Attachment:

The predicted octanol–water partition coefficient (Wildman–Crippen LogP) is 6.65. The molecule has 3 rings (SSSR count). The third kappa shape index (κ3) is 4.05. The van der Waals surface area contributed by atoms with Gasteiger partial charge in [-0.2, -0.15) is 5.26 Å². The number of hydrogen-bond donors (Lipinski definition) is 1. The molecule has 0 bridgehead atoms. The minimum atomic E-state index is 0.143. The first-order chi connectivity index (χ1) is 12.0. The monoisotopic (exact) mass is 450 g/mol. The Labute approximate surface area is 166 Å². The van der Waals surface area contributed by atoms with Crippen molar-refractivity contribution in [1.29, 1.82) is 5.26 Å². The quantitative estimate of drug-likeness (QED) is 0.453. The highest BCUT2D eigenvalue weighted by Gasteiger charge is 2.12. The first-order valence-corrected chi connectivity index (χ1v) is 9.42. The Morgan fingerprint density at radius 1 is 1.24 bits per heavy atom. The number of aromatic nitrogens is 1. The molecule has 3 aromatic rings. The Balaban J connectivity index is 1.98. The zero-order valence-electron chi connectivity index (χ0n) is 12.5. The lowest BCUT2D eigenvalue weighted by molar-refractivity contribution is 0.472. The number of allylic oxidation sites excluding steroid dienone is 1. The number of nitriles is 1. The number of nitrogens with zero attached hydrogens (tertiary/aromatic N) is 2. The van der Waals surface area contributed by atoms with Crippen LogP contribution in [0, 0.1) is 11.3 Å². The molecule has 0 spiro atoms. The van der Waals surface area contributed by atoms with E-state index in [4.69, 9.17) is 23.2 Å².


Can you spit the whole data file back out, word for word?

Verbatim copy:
The predicted octanol–water partition coefficient (Wildman–Crippen LogP) is 6.65. The molecule has 3 rings (SSSR count). The third kappa shape index (κ3) is 4.05. The van der Waals surface area contributed by atoms with Gasteiger partial charge in [-0.2, -0.15) is 5.26 Å². The number of hydrogen-bond donors (Lipinski definition) is 1. The molecule has 0 bridgehead atoms. The minimum atomic E-state index is 0.143. The first-order chi connectivity index (χ1) is 12.0. The monoisotopic (exact) mass is 450 g/mol. The Labute approximate surface area is 166 Å². The van der Waals surface area contributed by atoms with Crippen molar-refractivity contribution in [1.29, 1.82) is 5.26 Å². The quantitative estimate of drug-likeness (QED) is 0.453. The highest BCUT2D eigenvalue weighted by Gasteiger charge is 2.12. The first-order valence-corrected chi connectivity index (χ1v) is 9.42. The Morgan fingerprint density at radius 1 is 1.24 bits per heavy atom. The number of aromatic nitrogens is 1. The molecule has 3 aromatic rings. The Balaban J connectivity index is 1.98. The zero-order valence-electron chi connectivity index (χ0n) is 12.5. The lowest BCUT2D eigenvalue weighted by molar-refractivity contribution is 0.472. The number of allylic oxidation sites excluding steroid dienone is 1. The number of nitriles is 1. The number of nitrogens with zero attached hydrogens (tertiary/aromatic N) is 2. The van der Waals surface area contributed by atoms with Crippen LogP contribution in [0, 0.1) is 11.3 Å². The molecule has 0 spiro atoms. The van der Waals surface area contributed by atoms with E-state index in [4.69, 9.17) is 23.2 Å².